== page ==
Tourism companies are reporting that foreign visitors have begun cancelling trips, particularly in the Central Visayas region.
The news comes after Abu Sayyaf’s foiled kidnapping raid on Bohol island last week, and numerous travel advisories from overseas governments.
Among the reported cancellations were 500 tourists from Japan, who were planning to visit a five-star hotel in Cebu. Alejandra Clemente, chairman of Rajah Tours Philippines, said they would have spent some 30 million pesos in the country during their stay.
Ms Clemente recently wrote to Tourism Secretary Wanda Teo saying the advisories “are starting to take their toll” on the Philippine travel industry.
She also said that the recent clashes in Bohol had led to the cancellation of bookings from not just Japan, but also the US, Europe and elsewhere.
“If this deteriorating situation is not addressed immediately, it may adversely affect the flow of tourism arrivals into the country,” Ms Clemente wrote in her letter.
She also suggested that the Department of Tourism (DOT) should invite representatives of the industry for urgent discussions on the ongoing situation. “The government and private sector need to act fast to arrest this very alarming situation. I will be more than happy to help organise the private sector to meet with you,” she said.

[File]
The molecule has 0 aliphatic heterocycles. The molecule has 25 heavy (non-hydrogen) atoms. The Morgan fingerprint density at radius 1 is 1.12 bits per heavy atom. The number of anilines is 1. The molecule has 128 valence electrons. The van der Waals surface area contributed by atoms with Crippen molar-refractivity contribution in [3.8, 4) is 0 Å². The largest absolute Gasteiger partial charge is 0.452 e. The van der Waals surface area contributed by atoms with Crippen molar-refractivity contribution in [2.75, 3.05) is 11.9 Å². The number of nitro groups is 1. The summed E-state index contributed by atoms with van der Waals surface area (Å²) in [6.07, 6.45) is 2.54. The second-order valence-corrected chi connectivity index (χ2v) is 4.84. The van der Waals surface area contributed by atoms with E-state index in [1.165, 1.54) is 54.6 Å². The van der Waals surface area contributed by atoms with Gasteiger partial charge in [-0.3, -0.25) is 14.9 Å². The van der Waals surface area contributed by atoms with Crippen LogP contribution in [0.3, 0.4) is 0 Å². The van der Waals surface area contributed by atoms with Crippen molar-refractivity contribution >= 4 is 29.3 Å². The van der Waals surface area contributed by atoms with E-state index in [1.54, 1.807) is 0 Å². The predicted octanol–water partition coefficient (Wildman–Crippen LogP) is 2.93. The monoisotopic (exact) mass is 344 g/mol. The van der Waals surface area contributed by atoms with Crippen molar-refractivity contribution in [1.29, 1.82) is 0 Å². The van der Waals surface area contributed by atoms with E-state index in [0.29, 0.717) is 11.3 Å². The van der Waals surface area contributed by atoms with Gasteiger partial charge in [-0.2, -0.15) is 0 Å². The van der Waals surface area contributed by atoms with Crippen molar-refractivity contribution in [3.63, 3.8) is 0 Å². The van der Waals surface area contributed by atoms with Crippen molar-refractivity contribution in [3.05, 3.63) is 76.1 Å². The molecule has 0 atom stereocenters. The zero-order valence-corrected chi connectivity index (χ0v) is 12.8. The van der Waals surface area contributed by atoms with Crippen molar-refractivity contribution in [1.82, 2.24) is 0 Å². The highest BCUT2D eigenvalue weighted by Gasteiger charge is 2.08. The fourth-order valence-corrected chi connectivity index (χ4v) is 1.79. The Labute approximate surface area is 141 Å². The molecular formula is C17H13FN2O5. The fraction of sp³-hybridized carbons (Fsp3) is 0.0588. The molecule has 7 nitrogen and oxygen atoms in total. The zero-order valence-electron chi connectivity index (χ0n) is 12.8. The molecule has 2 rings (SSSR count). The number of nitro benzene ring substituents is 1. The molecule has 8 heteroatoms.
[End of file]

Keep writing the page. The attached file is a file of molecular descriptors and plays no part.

Assistant Secretary Ricky Alegre said DOT was taking the letter from Clemente seriously and was now closely coordinating with the Armed Forces of the Philippines and the Philippine National Police to address the issue.
“DOT assures travel agencies that we are coordinating with the proper authorities that these travel advisories will not happen again,” he said.
The US, UK, Australia, Canada and Korea have already issued travel advisories for its citizens to be extra cautious when traveling to Central Visayas because of recent events.
Mr Alegro said that region-specific advisories were unwarranted, as they affect the whole country. “It is unfair to declare travel advisory in the country because it affects the entire country. We want to remind the other countries that we are an archipelago, which means we have lots of other areas where their citizens can visit.
“You can choose another area that is readily available for your citizens. It is safe in the Philippines,” he said.
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